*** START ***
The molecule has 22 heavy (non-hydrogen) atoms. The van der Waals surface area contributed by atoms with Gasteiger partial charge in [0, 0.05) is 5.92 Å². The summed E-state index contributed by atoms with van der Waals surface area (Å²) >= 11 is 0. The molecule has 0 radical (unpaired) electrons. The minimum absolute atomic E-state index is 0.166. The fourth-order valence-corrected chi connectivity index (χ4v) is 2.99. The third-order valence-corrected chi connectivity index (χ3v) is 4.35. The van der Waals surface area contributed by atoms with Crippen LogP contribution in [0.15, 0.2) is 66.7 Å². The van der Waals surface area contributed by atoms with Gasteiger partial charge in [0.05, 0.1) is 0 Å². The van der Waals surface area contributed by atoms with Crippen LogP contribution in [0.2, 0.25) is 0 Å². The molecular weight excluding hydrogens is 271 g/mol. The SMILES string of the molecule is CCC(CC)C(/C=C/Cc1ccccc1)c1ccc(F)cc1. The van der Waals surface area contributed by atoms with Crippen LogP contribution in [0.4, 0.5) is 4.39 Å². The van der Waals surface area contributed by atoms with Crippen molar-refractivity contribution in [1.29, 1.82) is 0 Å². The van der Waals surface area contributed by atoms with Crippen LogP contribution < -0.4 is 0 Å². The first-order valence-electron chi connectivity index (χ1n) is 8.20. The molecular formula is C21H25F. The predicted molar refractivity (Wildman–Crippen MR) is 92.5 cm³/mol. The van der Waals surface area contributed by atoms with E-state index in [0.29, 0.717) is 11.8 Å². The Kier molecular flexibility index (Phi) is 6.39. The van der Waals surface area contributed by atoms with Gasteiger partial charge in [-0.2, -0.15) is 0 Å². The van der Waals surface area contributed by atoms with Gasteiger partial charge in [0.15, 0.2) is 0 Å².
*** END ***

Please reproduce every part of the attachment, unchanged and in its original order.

The molecule has 22 heavy (non-hydrogen) atoms. The van der Waals surface area contributed by atoms with Gasteiger partial charge in [0, 0.05) is 5.92 Å². The summed E-state index contributed by atoms with van der Waals surface area (Å²) >= 11 is 0. The molecule has 0 radical (unpaired) electrons. The minimum absolute atomic E-state index is 0.166. The fourth-order valence-corrected chi connectivity index (χ4v) is 2.99. The third-order valence-corrected chi connectivity index (χ3v) is 4.35. The van der Waals surface area contributed by atoms with Crippen LogP contribution in [0.15, 0.2) is 66.7 Å². The van der Waals surface area contributed by atoms with Gasteiger partial charge in [0.05, 0.1) is 0 Å². The van der Waals surface area contributed by atoms with Crippen LogP contribution in [0.2, 0.25) is 0 Å². The molecular weight excluding hydrogens is 271 g/mol. The SMILES string of the molecule is CCC(CC)C(/C=C/Cc1ccccc1)c1ccc(F)cc1. The van der Waals surface area contributed by atoms with Crippen LogP contribution in [0.4, 0.5) is 4.39 Å². The van der Waals surface area contributed by atoms with Crippen molar-refractivity contribution in [1.29, 1.82) is 0 Å². The van der Waals surface area contributed by atoms with Crippen LogP contribution < -0.4 is 0 Å². The first-order valence-electron chi connectivity index (χ1n) is 8.20. The molecular formula is C21H25F. The predicted molar refractivity (Wildman–Crippen MR) is 92.5 cm³/mol. The van der Waals surface area contributed by atoms with E-state index in [0.29, 0.717) is 11.8 Å². The Kier molecular flexibility index (Phi) is 6.39. The van der Waals surface area contributed by atoms with Gasteiger partial charge in [-0.2, -0.15) is 0 Å². The van der Waals surface area contributed by atoms with Gasteiger partial charge in [0.15, 0.2) is 0 Å².